Any idea of the age of this tub? I would still be tempted to invest in a EPDM 45 ml pond liner which will last for years/decades. it will cover any holes or weak spots that might show up. If you are still worried about rough spots around the lip, carpet scraps will protect the liner. If finances are an issue, well washed roofing liner can be used. This pond will be a lot of work and you want your effort to last. If you have the $$$ to put in a proper waterfall, I would look into an external pump and filter.

If you keep the rim on tub, be on the lookout for plant basket holders that fit over railings. The size looks about the same. I have seen them used to put in the water to provide the right height for marginal plants.

Probably the biggest bargain here is the tub form but don't get discouraged. You have the start of something really unique. It will take some creativity and work. It will not be a weekend project. My first puddle twenty years ago was a twenty dollar garage sale find. Form, pump and spitter included! The retaining wall to build it above ground ten times that! That year my ten cent feeder gold fish got treated to a two hundred dollar rubbermaid stock tank for their winter home! I've since invested over ten thousand into this hobby but the enjoyment is priceless.

Please let us see your pond development as this project progresses.

    Bookmark   June 7, 2014 at 3:21PM
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waterbug_guy(Phoenix AZ (Melrose))

A dremel would work but is slow. Not sure how much you want to remove.

Now that I see pictures it looks like maybe the 2 flat bottoms on the ends are made to rest on a concrete pad. You can tell by looking to see if those bottoms are discolored, if they look like they've been sitting on something. Maybe not.

However the middle part definitely is meant to not sit on the ground and instead is designed to be supported by the edge, the part you're wanting to cut off. So this is designed to be hung from a frame. It can be partly below ground, but at least that middle section (with the ribs) isn't meant to touch the ground at all.

Without the support frame the risk of it cracking open is real. When supported from a frame stress is transferred down those ribs and the biggest stress is at the bottom of the ribs pulling outward, pulling the sides away from each other at the bottom. That pulling stress is what fiberglass is good at resisting. The ribs are the strength. When set on the ground the stress is transferred in the opposite direction, from the bottom of the ribs up to the side tops where the sides will want to bow out and there isn't much there to stop that. Fiberglass doesn't like to bow too much.

The horizontal lip at the top will be under a lot of stress. And if I remember you said there were cracks there? If so it makes sense that the previous frame probably rotted away which caused the sides to bow and crack.

You could string something across the top to hold the ribs together if you don't want to build a frame. You could string steel cable across to connect each rib. Or a piece of 2x4 with a cleat to stop the sides from bowing out.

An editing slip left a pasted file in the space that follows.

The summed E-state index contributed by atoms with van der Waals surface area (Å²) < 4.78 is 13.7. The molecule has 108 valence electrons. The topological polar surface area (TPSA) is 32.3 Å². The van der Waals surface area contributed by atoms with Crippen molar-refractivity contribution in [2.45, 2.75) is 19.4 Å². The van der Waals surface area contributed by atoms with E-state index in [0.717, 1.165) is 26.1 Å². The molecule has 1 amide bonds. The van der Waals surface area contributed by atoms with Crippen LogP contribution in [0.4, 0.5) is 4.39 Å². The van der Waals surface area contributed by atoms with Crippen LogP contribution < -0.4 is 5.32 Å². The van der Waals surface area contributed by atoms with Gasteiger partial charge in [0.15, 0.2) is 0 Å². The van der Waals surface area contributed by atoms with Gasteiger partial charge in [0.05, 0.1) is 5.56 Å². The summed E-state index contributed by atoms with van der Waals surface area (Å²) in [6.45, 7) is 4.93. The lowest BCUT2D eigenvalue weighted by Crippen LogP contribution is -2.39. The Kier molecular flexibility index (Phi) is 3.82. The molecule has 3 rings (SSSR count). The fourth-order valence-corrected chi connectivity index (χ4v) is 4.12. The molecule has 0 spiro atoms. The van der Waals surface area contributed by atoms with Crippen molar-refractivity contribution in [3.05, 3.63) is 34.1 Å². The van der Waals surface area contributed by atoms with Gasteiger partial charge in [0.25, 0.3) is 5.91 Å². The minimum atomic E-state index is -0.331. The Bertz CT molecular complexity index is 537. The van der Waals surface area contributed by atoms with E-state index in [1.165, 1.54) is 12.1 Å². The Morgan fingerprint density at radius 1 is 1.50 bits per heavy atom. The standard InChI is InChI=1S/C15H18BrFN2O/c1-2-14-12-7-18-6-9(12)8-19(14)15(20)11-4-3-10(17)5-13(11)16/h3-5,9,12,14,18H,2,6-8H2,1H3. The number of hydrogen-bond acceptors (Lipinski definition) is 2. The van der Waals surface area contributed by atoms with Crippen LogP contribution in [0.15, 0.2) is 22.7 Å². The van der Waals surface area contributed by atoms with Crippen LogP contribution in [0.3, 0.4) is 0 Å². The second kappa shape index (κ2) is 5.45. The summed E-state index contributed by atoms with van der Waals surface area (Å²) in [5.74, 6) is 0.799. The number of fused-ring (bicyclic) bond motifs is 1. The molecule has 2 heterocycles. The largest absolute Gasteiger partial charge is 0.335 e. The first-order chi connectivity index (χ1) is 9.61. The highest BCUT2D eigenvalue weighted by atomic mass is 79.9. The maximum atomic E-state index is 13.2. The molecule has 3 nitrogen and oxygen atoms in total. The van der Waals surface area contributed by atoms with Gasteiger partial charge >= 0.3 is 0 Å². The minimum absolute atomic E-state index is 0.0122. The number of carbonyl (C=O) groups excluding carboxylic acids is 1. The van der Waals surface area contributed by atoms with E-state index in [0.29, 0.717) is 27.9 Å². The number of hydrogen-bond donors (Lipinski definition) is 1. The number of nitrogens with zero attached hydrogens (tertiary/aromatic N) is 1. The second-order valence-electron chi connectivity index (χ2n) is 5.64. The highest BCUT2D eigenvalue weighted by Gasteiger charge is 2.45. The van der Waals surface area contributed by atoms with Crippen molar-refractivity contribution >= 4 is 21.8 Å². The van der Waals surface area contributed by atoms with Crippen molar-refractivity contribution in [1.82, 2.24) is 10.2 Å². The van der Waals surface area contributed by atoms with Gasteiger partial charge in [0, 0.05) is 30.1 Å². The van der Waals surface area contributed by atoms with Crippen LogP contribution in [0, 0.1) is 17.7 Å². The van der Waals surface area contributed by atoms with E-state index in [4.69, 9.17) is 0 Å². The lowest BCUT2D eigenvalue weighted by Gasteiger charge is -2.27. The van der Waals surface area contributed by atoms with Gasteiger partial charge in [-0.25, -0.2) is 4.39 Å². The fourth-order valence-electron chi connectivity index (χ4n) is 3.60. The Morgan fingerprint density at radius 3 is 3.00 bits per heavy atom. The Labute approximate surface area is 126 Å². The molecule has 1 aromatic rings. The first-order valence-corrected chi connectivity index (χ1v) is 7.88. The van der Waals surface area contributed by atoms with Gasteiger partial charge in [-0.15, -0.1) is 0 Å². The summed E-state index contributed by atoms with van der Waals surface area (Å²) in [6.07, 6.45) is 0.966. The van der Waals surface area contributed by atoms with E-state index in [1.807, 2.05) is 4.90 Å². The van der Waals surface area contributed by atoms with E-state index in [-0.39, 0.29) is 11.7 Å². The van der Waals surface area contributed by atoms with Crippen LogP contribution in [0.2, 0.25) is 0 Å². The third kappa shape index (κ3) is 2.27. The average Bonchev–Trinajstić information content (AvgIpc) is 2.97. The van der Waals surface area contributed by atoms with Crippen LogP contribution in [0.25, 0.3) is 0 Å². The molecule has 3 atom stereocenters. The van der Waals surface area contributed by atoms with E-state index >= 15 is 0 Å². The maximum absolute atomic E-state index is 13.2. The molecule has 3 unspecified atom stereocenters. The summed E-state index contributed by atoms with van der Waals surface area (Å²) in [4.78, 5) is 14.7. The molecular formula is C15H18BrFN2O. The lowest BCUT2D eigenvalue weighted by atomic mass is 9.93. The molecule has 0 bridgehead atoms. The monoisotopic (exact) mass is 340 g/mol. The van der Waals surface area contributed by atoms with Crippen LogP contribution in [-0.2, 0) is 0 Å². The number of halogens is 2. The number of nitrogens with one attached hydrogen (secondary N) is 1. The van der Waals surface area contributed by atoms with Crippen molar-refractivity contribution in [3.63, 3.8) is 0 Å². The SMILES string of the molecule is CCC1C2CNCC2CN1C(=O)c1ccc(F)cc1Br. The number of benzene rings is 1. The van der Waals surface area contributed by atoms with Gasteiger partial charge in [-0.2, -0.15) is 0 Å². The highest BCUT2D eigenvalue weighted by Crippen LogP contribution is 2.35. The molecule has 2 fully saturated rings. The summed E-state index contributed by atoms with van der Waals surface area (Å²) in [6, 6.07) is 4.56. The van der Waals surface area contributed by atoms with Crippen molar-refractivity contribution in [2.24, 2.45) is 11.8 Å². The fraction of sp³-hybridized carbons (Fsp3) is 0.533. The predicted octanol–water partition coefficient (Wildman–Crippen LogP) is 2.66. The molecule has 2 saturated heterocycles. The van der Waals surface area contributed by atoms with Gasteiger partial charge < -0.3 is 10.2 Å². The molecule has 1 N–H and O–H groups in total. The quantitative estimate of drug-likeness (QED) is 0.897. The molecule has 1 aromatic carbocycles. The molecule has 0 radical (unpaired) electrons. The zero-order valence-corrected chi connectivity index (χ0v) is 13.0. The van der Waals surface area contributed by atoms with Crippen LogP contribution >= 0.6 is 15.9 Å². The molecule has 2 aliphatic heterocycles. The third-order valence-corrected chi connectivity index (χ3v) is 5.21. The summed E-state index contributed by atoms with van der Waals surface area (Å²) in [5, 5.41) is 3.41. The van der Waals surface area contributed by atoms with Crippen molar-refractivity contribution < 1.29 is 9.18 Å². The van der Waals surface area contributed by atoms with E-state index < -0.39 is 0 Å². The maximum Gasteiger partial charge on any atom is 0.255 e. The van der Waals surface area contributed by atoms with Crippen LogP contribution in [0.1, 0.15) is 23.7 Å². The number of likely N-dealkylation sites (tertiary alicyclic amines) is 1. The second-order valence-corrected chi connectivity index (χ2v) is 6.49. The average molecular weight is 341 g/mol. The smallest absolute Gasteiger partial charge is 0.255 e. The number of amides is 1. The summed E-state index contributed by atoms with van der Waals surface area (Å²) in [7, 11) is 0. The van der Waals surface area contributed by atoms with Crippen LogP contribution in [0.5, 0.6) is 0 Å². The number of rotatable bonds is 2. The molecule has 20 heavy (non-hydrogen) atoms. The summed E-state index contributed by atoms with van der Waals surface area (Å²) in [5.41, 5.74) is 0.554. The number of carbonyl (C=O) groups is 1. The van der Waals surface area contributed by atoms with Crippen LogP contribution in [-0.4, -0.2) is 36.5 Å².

I would not cut any of the edges off just because that's going to be the stress point unless hung from a frame.

These things are engineered for a specific install and when you do something different it's hard to say how they will react.

    Bookmark   June 7, 2014 at 8:26PM
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Holly_ON(6a Ontario)

Waterbug guy, You have a good point. I don't know if Frankielynn lives in an area where the ground is prone to freezing. Your answer brought back memories of a 300 gallon rectangular flat bottom new fiberglass pond I put in once. It did not crack but the whole thing lifted a few inches out of the ground and affected my waterfall over the winter. I imagine that freeze/thaw cycles could affect the integrity of the shell especially as it appears older.

I'm out of my depth here but could it be stabilized by digging a slightly bigger hole and filling the space around the form with concrete to hold it in position?

    Bookmark   June 7, 2014 at 9:13PM
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So if I understand right the lip and two flat ends need to bear the weight of the water. If I put it in the ground 1/2 way and have the lip resting on landscaping blocks--would this be enough to keep it from pulling apart?

There are no cracks anywhere on the tub. Just the excess fiberglass that is under the lip and partially attached to the sides. It is only 1 layer of fiber and is tearing off with the pliers. I have to get it off so the lip will not be obstructed.

I can support the flat sections on 18" pavers and then pour sand into the void between the flat parts. Is this a good fix? I don't want it to break.

    Bookmark   June 7, 2014 at 9:51PM
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Holly_ON(6a Ontario)

Would it help to tie a steel cable around the pavers to keep them from shifting out?

    Bookmark   June 7, 2014 at 11:09PM
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waterbug_guy(Phoenix AZ (Melrose))

It's impossible to tell what would work and what wouldn't except to say it was designed to be mounted one way, it was engineered to be used that way. All other ways are unknowns. If you can take some closeup pics of the edge, the mounting brackets (those rectangle things at the top of each rib) and the cracks maybe I can suggest something.

In general this type of fiberglass structure doesn't like to flex too much. We like to think soil and sand will provide support, but it moves a lot. In construction loose soil and sand aren't really considered structural. Like I said though it's not possible to predict if it would crack open or not or when. That's the fun of re-purposing material. You try and see what happens.

    Bookmark   June 8, 2014 at 4:02PM